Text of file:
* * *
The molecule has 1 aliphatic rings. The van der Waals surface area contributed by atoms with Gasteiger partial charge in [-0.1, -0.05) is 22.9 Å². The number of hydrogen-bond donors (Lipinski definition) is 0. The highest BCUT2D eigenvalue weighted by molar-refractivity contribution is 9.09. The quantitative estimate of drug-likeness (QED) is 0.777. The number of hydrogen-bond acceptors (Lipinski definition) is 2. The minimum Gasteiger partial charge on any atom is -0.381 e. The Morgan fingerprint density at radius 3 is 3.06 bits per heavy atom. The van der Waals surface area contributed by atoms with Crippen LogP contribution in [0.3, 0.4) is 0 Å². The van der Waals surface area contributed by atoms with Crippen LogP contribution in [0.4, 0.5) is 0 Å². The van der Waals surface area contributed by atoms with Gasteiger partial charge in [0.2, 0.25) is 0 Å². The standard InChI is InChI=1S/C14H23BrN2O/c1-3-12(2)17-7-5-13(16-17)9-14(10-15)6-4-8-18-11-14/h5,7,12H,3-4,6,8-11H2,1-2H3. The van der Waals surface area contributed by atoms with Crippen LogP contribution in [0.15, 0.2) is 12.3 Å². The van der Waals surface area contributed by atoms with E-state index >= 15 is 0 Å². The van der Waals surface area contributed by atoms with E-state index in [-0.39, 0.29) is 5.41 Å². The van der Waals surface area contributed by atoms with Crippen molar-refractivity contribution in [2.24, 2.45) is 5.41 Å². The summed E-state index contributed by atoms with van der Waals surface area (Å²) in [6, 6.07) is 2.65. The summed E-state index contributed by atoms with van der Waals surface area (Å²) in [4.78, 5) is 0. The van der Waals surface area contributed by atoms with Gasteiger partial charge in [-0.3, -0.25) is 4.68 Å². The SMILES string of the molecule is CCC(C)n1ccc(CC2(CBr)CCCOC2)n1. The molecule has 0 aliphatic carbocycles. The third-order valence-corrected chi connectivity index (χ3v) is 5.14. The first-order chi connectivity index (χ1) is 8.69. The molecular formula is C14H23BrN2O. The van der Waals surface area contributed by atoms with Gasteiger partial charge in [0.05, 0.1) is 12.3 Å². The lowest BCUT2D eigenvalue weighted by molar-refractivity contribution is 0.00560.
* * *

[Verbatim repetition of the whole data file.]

The molecule has 1 aliphatic rings. The van der Waals surface area contributed by atoms with Gasteiger partial charge in [-0.1, -0.05) is 22.9 Å². The number of hydrogen-bond donors (Lipinski definition) is 0. The highest BCUT2D eigenvalue weighted by molar-refractivity contribution is 9.09. The quantitative estimate of drug-likeness (QED) is 0.777. The number of hydrogen-bond acceptors (Lipinski definition) is 2. The minimum Gasteiger partial charge on any atom is -0.381 e. The Morgan fingerprint density at radius 3 is 3.06 bits per heavy atom. The van der Waals surface area contributed by atoms with Crippen LogP contribution in [0.3, 0.4) is 0 Å². The van der Waals surface area contributed by atoms with Crippen LogP contribution in [0.4, 0.5) is 0 Å². The van der Waals surface area contributed by atoms with Gasteiger partial charge in [0.2, 0.25) is 0 Å². The standard InChI is InChI=1S/C14H23BrN2O/c1-3-12(2)17-7-5-13(16-17)9-14(10-15)6-4-8-18-11-14/h5,7,12H,3-4,6,8-11H2,1-2H3. The van der Waals surface area contributed by atoms with Crippen LogP contribution in [0.15, 0.2) is 12.3 Å². The van der Waals surface area contributed by atoms with E-state index >= 15 is 0 Å². The van der Waals surface area contributed by atoms with E-state index in [-0.39, 0.29) is 5.41 Å². The van der Waals surface area contributed by atoms with Crippen molar-refractivity contribution in [2.24, 2.45) is 5.41 Å². The summed E-state index contributed by atoms with van der Waals surface area (Å²) in [6, 6.07) is 2.65. The summed E-state index contributed by atoms with van der Waals surface area (Å²) in [4.78, 5) is 0. The van der Waals surface area contributed by atoms with Gasteiger partial charge in [-0.3, -0.25) is 4.68 Å². The SMILES string of the molecule is CCC(C)n1ccc(CC2(CBr)CCCOC2)n1. The molecule has 0 aliphatic carbocycles. The third-order valence-corrected chi connectivity index (χ3v) is 5.14. The first-order chi connectivity index (χ1) is 8.69. The molecular formula is C14H23BrN2O. The van der Waals surface area contributed by atoms with Gasteiger partial charge in [0.05, 0.1) is 12.3 Å². The lowest BCUT2D eigenvalue weighted by molar-refractivity contribution is 0.00560.